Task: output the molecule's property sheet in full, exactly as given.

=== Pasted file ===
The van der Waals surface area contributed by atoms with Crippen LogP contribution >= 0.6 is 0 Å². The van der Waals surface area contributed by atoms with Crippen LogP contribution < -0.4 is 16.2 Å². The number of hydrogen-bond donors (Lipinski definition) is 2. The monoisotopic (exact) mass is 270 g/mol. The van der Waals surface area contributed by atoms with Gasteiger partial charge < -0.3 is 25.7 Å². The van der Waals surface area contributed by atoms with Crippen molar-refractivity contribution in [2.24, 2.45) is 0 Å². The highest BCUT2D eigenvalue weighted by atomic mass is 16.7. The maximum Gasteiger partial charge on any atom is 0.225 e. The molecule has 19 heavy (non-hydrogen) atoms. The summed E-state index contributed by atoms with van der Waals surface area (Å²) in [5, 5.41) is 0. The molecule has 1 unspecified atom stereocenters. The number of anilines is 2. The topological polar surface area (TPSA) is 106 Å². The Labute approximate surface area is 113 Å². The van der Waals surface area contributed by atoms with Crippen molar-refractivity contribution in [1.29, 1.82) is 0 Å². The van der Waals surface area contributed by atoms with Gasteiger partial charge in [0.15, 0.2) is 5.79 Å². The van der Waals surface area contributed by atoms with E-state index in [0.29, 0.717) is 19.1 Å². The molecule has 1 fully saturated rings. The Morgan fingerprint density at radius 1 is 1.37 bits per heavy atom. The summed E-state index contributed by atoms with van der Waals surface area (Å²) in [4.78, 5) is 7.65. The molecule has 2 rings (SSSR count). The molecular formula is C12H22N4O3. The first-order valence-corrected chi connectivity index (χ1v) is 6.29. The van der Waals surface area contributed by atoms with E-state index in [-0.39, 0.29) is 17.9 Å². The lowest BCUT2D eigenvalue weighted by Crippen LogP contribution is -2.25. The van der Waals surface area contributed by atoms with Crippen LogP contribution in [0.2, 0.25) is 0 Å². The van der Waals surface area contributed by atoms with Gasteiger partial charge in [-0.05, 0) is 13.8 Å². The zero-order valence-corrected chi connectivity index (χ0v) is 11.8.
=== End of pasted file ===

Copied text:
The van der Waals surface area contributed by atoms with Crippen LogP contribution >= 0.6 is 0 Å². The van der Waals surface area contributed by atoms with Crippen LogP contribution < -0.4 is 16.2 Å². The number of hydrogen-bond donors (Lipinski definition) is 2. The monoisotopic (exact) mass is 270 g/mol. The van der Waals surface area contributed by atoms with Gasteiger partial charge < -0.3 is 25.7 Å². The van der Waals surface area contributed by atoms with Crippen molar-refractivity contribution in [2.24, 2.45) is 0 Å². The highest BCUT2D eigenvalue weighted by atomic mass is 16.7. The maximum Gasteiger partial charge on any atom is 0.225 e. The molecule has 19 heavy (non-hydrogen) atoms. The summed E-state index contributed by atoms with van der Waals surface area (Å²) in [5, 5.41) is 0. The molecule has 1 unspecified atom stereocenters. The number of anilines is 2. The topological polar surface area (TPSA) is 106 Å². The Labute approximate surface area is 113 Å². The van der Waals surface area contributed by atoms with Crippen molar-refractivity contribution in [1.29, 1.82) is 0 Å². The van der Waals surface area contributed by atoms with Gasteiger partial charge in [0.15, 0.2) is 5.79 Å². The van der Waals surface area contributed by atoms with E-state index in [0.29, 0.717) is 19.1 Å². The molecule has 1 fully saturated rings. The Morgan fingerprint density at radius 1 is 1.37 bits per heavy atom. The summed E-state index contributed by atoms with van der Waals surface area (Å²) in [4.78, 5) is 7.65. The molecule has 2 rings (SSSR count). The molecular formula is C12H22N4O3. The first-order valence-corrected chi connectivity index (χ1v) is 6.29. The van der Waals surface area contributed by atoms with E-state index in [-0.39, 0.29) is 17.9 Å². The lowest BCUT2D eigenvalue weighted by Crippen LogP contribution is -2.25. The van der Waals surface area contributed by atoms with Crippen LogP contribution in [0.2, 0.25) is 0 Å². The van der Waals surface area contributed by atoms with Gasteiger partial charge in [-0.05, 0) is 13.8 Å². The zero-order valence-corrected chi connectivity index (χ0v) is 11.8.